Pressing on to their final objective "C" Company of the 11th East Yorks began to drift slightly to their left causing a worrying gap to develop between its right flank and that of the left flank of "D" Company. The War Diary records that an N.C.O. of "B" Company located in support positions to the advance, and, acting on his own initiative, rushed his platoon forward at this critical moment. Both "C" and "D" Companies with the platoon of "B" Company now filling the gap pushed on and captured the final objective simultaneously. Authors note: Gurney's narrative records that the signal for capture was fired by "C" Company at 7.19 a.m. and at 7.25 a.m. by "D" Company respectively. Lieutenant-Colonel Edward Rigg, Officer Commanding 10th East Yorkshire's reports in his narrative of operations that final objectives were reached at 7.20 a.m.
On completion of all objectives "C" Company adjusted their position whilst the gallant platoon of "B" Company under the command of this unknown 'Tommy' returned to their positions in support.
The forward companies now sent out patrols to ascertain the location of the enemy. It soon became apparent that there was no enemy force in position west of the Plate Becque and that during his retirement a number of bridges had been blown up and destroyed that crossed the stream.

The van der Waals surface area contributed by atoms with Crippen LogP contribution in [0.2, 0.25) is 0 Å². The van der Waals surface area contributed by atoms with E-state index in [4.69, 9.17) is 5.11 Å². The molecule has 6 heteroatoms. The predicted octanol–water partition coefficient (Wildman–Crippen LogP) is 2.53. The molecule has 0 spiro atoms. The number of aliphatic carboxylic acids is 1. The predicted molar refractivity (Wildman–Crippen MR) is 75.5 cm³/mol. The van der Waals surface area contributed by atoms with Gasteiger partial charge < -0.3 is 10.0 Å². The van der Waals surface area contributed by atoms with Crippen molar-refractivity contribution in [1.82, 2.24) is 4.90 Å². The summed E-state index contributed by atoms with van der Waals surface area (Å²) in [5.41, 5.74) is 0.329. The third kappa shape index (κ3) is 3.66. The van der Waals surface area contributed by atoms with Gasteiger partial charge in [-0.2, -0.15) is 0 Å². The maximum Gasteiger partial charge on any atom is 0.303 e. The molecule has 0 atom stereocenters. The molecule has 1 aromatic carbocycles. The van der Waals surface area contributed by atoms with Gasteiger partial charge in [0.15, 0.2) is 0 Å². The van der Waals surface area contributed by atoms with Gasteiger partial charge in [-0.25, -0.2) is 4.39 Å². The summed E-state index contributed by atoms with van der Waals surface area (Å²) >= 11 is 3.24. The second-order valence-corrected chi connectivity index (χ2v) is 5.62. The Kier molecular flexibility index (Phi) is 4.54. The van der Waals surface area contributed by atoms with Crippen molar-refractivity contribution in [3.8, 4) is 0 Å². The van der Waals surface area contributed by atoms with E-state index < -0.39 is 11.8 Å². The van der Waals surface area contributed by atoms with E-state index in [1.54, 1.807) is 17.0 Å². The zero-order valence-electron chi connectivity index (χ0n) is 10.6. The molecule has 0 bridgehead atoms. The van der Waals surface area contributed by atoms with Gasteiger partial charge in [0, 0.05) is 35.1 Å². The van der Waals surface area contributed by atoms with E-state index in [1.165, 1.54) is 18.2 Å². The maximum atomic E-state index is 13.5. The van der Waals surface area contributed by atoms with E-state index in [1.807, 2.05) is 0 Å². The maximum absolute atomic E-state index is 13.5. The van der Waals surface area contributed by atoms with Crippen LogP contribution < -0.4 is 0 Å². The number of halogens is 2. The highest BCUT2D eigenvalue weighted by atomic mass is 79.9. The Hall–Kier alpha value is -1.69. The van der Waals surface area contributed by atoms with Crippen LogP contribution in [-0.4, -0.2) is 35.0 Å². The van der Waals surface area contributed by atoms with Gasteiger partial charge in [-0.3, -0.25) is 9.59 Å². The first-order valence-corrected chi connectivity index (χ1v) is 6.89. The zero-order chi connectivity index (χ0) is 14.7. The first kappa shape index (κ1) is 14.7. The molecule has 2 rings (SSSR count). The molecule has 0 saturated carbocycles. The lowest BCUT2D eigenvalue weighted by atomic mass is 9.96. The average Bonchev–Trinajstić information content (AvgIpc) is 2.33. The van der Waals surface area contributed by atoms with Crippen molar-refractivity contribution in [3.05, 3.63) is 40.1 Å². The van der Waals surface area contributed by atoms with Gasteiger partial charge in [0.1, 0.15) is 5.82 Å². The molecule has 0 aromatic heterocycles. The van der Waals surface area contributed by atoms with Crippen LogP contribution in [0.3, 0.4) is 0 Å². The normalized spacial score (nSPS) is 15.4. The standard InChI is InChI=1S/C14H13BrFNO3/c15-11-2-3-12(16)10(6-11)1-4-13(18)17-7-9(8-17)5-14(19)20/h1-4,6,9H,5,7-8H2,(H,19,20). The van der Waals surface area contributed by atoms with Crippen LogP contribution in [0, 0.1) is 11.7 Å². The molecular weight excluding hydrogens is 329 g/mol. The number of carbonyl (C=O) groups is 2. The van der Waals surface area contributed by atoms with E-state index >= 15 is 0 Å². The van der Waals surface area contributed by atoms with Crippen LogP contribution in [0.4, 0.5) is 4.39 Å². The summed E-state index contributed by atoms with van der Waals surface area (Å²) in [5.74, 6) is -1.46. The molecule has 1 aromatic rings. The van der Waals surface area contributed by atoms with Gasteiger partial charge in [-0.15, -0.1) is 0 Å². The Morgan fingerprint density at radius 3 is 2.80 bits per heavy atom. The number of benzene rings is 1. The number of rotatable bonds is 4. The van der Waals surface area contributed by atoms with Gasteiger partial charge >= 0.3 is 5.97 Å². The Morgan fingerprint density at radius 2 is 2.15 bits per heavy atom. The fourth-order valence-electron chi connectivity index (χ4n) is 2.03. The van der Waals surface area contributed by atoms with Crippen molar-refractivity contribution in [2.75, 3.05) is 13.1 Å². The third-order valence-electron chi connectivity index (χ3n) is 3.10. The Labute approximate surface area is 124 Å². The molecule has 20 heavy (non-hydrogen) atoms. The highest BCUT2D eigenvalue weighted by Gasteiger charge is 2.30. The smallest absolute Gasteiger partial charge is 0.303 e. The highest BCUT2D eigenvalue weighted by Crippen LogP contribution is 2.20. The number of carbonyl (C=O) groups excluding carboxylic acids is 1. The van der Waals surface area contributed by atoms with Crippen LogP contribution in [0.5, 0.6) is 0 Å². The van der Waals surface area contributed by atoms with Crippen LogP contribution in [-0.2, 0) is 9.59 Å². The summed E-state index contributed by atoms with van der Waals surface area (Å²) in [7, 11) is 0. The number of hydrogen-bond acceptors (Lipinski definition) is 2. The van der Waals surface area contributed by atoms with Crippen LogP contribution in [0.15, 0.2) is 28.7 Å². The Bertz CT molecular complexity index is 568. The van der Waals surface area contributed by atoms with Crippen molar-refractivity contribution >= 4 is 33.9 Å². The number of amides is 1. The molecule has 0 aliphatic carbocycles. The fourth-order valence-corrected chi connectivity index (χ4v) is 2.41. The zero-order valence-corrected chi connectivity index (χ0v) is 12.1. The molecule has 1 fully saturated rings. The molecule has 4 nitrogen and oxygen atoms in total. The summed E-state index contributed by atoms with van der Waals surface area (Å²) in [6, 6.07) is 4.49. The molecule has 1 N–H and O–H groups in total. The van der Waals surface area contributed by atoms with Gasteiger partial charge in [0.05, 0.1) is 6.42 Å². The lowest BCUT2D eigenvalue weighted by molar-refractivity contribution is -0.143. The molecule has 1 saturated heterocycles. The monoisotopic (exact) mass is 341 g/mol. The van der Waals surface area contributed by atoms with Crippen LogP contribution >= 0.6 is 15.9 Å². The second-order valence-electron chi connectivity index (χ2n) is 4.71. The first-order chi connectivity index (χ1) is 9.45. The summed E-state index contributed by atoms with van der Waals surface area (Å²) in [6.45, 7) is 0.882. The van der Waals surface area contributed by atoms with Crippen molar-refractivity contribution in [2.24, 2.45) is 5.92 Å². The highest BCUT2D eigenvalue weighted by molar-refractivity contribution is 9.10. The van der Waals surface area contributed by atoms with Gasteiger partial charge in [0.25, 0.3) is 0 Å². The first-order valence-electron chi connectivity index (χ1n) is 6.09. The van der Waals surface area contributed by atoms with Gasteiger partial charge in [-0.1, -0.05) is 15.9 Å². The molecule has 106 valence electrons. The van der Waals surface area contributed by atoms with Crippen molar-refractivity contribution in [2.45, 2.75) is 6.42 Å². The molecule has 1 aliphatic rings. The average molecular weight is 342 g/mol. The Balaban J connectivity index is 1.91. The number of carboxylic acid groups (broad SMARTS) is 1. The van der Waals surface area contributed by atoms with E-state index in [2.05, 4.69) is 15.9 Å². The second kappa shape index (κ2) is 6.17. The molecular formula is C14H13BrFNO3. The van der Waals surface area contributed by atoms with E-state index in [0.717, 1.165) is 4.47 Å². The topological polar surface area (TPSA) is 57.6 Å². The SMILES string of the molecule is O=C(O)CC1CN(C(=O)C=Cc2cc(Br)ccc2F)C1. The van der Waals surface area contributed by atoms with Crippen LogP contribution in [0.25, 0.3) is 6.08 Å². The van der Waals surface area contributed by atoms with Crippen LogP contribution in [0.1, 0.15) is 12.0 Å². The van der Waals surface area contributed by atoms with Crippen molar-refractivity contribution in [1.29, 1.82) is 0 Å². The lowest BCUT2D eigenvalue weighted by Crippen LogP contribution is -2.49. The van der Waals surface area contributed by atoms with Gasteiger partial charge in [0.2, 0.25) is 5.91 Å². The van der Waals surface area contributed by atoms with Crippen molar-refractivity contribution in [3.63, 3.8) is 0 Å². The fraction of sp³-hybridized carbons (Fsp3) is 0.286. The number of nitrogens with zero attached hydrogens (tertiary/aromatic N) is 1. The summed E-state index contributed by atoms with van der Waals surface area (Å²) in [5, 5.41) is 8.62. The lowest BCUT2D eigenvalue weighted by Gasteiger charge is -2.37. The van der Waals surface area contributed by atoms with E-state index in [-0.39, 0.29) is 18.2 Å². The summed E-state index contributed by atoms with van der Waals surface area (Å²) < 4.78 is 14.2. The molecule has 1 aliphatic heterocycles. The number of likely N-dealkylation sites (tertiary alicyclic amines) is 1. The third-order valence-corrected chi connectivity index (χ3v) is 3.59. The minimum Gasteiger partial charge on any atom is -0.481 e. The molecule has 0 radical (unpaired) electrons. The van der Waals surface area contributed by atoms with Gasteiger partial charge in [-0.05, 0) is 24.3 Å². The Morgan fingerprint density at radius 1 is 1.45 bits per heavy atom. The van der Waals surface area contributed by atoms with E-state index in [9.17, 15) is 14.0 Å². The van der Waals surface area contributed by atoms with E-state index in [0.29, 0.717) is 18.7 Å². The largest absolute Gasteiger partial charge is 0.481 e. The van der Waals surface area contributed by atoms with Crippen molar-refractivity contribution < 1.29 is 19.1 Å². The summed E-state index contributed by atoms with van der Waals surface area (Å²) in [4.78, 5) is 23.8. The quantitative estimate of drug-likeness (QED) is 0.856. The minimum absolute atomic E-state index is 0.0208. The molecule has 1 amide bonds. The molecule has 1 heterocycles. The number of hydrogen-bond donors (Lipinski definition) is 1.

At noon as the forward units were still consolidating their positions the German artillery put down a heavy barrage inflicting numerous casualties. In addition to this enemy artillery fire the 10th East Yorks were harassed by long range machine-gun fire as they attempted to consolidate their positions.
Under the cover of darkness during the night 28/29th June the 11th East Yorks were reinforced by Battalion Details. As regards the composition of this 'Detail' or origin, the War Diary unfortunately does not record the source. As Private Joseph Lister is recorded as joining the battalion on this date, one can only assume that some members of this reinforcement if not all consisted of personnel from the Base Depot or Infantry Base Detail located at Etaples. It is also of no coincidence that Joseph was posted to "C" Company, the latter evidence would suggest suffering the most casualties during the action.